Using Azure Cloud Shell

The Azure Cloud Shell allows you to run commands in Azure without installing any additional software on your computer. All that you need is a web browser. If you have the Azure mobile app, then you can run commands in Azure directly from your phone.

For instance, let’s say that you’re waiting for your flight at the airport while traveling to a conference showcasing the latest Azure features when you realize that you forgot to create a virtual machine (VM) as part of your task on a user story. You already have the command saved in a file on your laptop from creating the same VM a week ago, so you pull out your laptop, boot it up, log in to the Azure Portal, then execute the command in Azure Cloud Shell. After that, you close your laptop and board the plane.

Let’s do a walk-through of these steps using Azure Cloud Shell to create a VM. If this is the first time that you’ve used Azure Cloud Shell, then there are some prompts that you need to get through. So, let’s get to it.

Opening Cloud Shell

  1. Log in to the Azure Portal. If you don’t already have an Azure account, then you can create a free account by the steps here.
  2. Start Cloud Shell from the portal. It’s near the top.
  3. Select a subscription where the storage account will be created. Cloud Shell stores its persistent data there. The storage account will also incur a small monthly cost.
  4. Optional: Select “Show advanced settings” in order to specify a name for the resource group, storage account, and file share. Or, choose to use existing ones.
  5. Select “Create storage”.

Create VM

Select Bash as the language of choice for this session. If you prefer Azure PowerShell over Azure CLI, then you can use PowerShell, but the commands used here will be in Bash.

Before creating the VM, set the preferred subscription.

  1. Show subscriptions.
    az account list
  2. Choose a subscription from the list. It will be remembered for future sessions.
    az account set --subscription '<use-your-subscription-name>'
  3. Create a resource group to hold the new VM.
    az group create --location eastus --name CoolAppRg
  4. Create a Ubuntu VM.
    az vm create -n CoolVm -g CoolAppRg --image UbuntuLTS --generate-ssh-keys
    1. When the option --generate-ssh-keys is used, then SSH keys will be created and set up in the VM by the Azure CLI.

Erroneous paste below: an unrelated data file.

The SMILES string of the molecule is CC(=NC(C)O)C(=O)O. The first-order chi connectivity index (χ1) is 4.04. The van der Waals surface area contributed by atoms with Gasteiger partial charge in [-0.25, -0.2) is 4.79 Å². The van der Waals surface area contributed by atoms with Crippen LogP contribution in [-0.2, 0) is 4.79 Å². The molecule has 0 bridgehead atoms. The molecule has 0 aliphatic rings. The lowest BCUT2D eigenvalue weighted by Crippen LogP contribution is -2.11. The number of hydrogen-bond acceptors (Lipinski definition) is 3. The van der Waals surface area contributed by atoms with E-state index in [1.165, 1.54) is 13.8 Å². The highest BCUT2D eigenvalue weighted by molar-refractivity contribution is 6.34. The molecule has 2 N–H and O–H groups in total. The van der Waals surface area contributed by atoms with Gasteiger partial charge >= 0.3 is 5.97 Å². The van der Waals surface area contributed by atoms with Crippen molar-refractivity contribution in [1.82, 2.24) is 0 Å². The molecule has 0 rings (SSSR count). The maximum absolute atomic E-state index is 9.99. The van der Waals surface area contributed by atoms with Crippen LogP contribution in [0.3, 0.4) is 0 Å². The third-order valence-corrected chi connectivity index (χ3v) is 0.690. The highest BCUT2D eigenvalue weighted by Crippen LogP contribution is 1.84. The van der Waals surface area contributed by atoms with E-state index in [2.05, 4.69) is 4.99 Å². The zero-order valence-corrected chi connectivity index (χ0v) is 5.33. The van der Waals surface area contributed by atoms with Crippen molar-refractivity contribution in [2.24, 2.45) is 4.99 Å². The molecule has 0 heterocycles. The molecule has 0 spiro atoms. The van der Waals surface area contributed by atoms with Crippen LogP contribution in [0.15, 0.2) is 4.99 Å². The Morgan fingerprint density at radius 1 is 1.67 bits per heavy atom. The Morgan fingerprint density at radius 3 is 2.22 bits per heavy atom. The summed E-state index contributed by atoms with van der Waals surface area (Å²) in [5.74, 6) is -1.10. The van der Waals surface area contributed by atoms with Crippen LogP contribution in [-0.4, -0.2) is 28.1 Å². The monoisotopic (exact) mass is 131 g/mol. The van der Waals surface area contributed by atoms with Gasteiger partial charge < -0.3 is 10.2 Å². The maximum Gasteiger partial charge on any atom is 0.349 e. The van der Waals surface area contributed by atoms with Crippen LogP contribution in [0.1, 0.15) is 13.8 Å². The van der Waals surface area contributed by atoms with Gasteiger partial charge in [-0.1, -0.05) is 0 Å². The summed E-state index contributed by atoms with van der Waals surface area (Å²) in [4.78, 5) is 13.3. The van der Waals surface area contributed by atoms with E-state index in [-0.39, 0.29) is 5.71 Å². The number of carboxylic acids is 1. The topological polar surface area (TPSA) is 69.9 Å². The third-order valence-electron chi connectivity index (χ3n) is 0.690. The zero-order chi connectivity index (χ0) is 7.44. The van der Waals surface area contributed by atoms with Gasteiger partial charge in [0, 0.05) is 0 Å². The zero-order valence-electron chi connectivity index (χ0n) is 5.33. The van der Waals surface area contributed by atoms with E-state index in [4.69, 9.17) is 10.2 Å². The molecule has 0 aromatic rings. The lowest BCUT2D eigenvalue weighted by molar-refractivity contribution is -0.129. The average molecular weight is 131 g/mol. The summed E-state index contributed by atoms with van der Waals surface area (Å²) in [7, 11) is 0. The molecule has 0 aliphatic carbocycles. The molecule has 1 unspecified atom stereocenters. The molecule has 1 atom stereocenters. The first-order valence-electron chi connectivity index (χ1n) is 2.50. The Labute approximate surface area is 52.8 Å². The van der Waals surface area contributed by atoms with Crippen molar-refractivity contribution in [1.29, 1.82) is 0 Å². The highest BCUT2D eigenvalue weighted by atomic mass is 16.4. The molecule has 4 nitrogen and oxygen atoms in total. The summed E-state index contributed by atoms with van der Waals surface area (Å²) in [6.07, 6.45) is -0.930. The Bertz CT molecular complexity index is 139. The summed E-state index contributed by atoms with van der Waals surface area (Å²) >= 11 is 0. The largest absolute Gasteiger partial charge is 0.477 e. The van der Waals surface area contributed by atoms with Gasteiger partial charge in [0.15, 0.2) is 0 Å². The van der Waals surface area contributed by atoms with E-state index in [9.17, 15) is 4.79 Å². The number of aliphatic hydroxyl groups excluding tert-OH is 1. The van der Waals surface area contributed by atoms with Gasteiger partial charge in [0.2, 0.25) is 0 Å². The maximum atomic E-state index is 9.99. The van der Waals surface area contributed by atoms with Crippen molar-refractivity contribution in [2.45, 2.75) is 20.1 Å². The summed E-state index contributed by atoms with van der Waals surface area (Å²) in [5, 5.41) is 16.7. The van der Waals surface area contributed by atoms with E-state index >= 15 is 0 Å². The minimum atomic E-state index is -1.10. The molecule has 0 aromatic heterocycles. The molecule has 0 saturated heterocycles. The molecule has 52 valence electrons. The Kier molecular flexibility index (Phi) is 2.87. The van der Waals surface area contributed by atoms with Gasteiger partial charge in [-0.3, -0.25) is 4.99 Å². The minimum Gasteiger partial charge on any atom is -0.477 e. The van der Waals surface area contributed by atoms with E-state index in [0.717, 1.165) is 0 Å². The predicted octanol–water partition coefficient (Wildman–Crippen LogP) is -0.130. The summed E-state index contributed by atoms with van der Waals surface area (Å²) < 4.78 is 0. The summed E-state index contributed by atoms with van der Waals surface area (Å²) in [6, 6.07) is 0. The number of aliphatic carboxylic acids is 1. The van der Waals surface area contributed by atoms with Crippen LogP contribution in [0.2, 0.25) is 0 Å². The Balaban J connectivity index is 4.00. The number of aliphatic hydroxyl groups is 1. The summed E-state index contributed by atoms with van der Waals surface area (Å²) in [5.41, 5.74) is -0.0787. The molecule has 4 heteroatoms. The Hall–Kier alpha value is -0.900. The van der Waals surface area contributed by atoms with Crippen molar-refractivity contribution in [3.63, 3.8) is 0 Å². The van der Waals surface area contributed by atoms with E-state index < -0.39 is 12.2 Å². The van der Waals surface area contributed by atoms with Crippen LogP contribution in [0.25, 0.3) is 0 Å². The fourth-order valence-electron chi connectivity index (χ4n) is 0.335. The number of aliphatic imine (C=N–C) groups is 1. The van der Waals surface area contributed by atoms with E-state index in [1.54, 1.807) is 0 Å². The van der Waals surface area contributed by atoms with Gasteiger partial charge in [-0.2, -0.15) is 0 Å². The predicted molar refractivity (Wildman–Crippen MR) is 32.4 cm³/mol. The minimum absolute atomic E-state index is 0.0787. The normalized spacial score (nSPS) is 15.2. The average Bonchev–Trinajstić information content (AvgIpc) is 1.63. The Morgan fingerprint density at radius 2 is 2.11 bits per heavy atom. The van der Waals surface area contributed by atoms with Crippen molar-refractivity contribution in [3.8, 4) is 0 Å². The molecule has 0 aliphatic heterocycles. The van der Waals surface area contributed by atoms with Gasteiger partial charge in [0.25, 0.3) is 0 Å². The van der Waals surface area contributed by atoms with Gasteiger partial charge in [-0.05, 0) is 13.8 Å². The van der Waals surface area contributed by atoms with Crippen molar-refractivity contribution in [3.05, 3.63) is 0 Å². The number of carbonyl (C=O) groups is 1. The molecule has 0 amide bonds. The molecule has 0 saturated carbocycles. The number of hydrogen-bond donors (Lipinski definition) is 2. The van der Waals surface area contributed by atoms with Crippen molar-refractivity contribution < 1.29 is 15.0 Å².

2. The public and private keys are stored at /home/<user>/.ssh/, which is stored in the file share of the storage account that was created when you first started Cloud Shell.
  5. Optional: If you want to validate that the VM was created before letting your colleague know that it’s ready for use, then you can find the command to SSH into the VM by searching for the VM in the Azure portal search bar, then selecting “Connect”.

Delete the Resource Group

When it’s no longer needed, the resource group can be deleted with the following command.

az group delete -n CoolAppRg

Cloud Shell Storage Details

When the Azure Cloud Shell is first created with the basic settings, three resources will be created.

  • Resource group: cloud-shell-storage-<region>
  • Storage account: cs<uniqueGuid>
  • File share: cs-<user>-<domain>-com-<uniqueGuid>. This file share is mounted to your $Home directory.

If you ever wanted to clean out your Azure Cloud Shell settings, then delete one or more of these resources.

What Else Can It Do?

Creating a VM is only one example of what can be done. If you haven’t memorized all of the commands, then you can find more commands on the fly. Let’s say that you’re working with Azure AD. The most popular commands related to Azure AD can be found with this command.

az find ad

When you need to dig into the details of a command, use --help.

az ad --help

The above command will output subgroups, such as app. Let’s dig deeper.

az ad app --help

The show command is one of the commands that are listed. Digging deeper…

az ad app show --help

Now we get to the arguments of the command, such as –id. So, the final command could look like this.

az ad app show <object-id>

By using help, we were able to learn a lot about the az ad command without needing to memorize anything and without needing to do any searching in the web browser.

Conclusion

The Azure Cloud Shell is a powerful tool that allows you to use Bash or PowerShell commands to control Azure resources without needing to download or install any software. Additional commands can be found from within the Cloud Shell without needing to memorize them.